All Talk, No Kassian


Boy, there sure has been a lot of talk about Zack Kassian the last few days. We’ve gone from Zack talking to the media after being told he would be scratched on Tuesday, to Canucks head coach, Willie Desjardins, talking to Warren Rychel, the co-owner of Kassian’s Memorial Cup winning team, the Windsor Spitfires.

But despite all the talking, there’s still no game action for Kassian, as it has just come out that he will once again be scratched for tonight’s game against the Sharks.

Oooh, boy. Next thing you know, he’s going to show up at the rink in a track suit…

Ok, not really. Not even Zack is dumb enough to go for dinner and dancing on a game day.

But enough about other team’s problem children. Let’s focus on Zack and the Canucks here.

After what seemed like the start of a break-out year last year, where he scored 14 goals and showed flashes of offensive potential, Kassian has taken a huge step back this year. Struggling to stay in the line-up, either due to injury or coach’s decision, and struggling on the ice when he does manage to get into action. What should have been a breakout year, has turned into a fallout year, where he has once again fallen out with the coach and the management team.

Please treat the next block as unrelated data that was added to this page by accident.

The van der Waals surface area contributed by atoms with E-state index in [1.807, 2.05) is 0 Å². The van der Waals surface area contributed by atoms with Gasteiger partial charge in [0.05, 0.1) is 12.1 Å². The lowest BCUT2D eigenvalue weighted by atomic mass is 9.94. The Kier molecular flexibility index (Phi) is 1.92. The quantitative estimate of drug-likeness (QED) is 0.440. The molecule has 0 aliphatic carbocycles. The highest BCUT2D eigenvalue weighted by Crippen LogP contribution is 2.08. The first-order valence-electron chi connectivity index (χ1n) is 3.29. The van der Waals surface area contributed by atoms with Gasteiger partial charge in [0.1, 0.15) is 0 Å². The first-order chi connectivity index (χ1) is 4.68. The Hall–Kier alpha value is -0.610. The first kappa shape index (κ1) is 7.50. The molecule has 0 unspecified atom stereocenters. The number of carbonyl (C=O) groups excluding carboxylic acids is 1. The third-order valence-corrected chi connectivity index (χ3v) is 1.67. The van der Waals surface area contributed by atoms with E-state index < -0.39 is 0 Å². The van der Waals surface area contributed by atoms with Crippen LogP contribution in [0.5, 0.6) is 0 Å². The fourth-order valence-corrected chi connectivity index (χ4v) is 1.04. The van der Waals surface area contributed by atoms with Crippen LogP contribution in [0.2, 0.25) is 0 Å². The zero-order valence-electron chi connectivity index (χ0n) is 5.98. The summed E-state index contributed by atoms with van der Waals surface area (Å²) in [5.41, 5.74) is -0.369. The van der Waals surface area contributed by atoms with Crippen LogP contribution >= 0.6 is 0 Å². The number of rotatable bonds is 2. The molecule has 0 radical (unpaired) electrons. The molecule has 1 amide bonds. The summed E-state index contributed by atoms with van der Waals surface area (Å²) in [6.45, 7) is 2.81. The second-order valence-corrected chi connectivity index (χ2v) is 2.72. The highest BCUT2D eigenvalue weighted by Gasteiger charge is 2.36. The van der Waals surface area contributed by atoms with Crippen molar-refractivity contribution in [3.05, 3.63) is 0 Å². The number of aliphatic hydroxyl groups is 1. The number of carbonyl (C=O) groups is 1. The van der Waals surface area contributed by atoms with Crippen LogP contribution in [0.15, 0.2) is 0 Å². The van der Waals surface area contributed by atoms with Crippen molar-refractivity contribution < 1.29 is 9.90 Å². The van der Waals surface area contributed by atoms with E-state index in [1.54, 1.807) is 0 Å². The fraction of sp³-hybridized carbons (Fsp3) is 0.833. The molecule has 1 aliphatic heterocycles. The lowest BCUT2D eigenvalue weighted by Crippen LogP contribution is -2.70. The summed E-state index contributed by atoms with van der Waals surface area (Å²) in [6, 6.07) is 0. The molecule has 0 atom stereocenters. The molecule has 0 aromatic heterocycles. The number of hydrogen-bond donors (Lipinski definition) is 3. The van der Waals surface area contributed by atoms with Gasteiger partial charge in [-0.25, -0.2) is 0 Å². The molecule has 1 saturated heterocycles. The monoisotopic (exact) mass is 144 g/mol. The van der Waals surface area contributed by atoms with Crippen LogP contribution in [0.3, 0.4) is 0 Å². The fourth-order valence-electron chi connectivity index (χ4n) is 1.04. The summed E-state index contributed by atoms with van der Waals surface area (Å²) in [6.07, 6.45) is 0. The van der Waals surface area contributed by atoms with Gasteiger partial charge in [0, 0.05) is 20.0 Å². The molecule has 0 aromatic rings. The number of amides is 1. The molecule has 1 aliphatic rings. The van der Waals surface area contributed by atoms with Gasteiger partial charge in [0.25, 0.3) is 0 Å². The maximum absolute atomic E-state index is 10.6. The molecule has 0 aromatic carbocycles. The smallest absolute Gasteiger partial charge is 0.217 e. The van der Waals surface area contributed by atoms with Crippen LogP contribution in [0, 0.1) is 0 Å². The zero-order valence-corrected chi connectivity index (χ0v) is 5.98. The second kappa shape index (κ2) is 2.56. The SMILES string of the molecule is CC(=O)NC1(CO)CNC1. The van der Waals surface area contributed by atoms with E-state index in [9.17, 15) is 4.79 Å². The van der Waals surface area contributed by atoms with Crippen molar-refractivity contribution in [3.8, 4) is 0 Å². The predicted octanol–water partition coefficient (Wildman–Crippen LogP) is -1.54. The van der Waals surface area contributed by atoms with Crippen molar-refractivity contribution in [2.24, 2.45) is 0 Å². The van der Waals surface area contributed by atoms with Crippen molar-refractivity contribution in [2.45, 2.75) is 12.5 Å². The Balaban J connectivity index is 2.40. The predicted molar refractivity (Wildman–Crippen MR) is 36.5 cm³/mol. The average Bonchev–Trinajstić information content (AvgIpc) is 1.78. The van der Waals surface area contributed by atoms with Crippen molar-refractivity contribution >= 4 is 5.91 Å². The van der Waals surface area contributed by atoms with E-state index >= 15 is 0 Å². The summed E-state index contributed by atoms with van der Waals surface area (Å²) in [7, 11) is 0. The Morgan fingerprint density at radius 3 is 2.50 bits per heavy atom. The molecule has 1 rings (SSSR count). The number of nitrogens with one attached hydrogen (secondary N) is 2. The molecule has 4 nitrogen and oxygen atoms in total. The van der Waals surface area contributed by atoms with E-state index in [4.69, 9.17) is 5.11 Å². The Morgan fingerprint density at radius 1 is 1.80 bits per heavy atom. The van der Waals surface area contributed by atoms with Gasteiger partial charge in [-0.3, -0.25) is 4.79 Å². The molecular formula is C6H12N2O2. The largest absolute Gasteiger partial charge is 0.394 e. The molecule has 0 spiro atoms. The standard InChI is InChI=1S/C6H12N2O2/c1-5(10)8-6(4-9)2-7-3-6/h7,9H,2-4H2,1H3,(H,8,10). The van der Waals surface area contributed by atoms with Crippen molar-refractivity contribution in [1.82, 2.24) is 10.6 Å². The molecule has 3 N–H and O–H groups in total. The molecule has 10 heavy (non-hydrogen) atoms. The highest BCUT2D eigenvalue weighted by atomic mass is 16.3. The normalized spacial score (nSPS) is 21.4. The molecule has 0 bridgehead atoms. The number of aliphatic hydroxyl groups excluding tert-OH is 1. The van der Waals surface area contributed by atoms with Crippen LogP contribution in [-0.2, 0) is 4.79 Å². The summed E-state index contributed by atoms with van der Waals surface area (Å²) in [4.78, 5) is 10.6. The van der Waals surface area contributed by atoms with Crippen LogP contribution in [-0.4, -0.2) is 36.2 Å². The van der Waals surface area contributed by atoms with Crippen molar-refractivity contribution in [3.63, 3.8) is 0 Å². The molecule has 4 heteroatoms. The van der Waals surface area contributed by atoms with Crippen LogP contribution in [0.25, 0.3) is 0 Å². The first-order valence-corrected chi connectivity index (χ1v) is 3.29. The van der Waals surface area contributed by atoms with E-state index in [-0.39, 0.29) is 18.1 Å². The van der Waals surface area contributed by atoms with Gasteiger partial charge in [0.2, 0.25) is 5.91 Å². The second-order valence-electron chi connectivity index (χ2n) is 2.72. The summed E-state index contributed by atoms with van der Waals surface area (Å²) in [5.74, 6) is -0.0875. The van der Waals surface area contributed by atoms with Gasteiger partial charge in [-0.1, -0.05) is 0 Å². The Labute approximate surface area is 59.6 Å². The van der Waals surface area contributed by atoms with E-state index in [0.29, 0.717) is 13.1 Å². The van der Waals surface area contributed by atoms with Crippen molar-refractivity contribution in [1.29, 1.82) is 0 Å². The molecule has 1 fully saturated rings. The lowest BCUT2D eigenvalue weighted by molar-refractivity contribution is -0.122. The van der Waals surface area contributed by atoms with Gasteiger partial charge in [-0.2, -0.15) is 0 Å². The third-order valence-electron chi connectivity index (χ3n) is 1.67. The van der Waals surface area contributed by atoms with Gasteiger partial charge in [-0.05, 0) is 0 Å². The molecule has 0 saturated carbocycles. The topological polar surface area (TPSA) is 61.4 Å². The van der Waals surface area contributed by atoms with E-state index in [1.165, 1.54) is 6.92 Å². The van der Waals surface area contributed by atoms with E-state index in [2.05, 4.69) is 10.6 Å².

Yes, Kassian himself has to shoulder much of the responsibility for failing to make much of the opportunities he has been given. While he’s been largely relegated to 4th line duties since returning from his finger injury, Kassian was given 2nd/3rd line ice time and linemates to start the season and wasn’t able to generate much in the way of results. Sure, he’s got one of the best on-ice scoring chance for rates among Canucks forwards, but he also has the worst on-ice scoring chance against rate. And what’s worse is that the Canucks have been much worse at converting those scoring chances than the opposing team.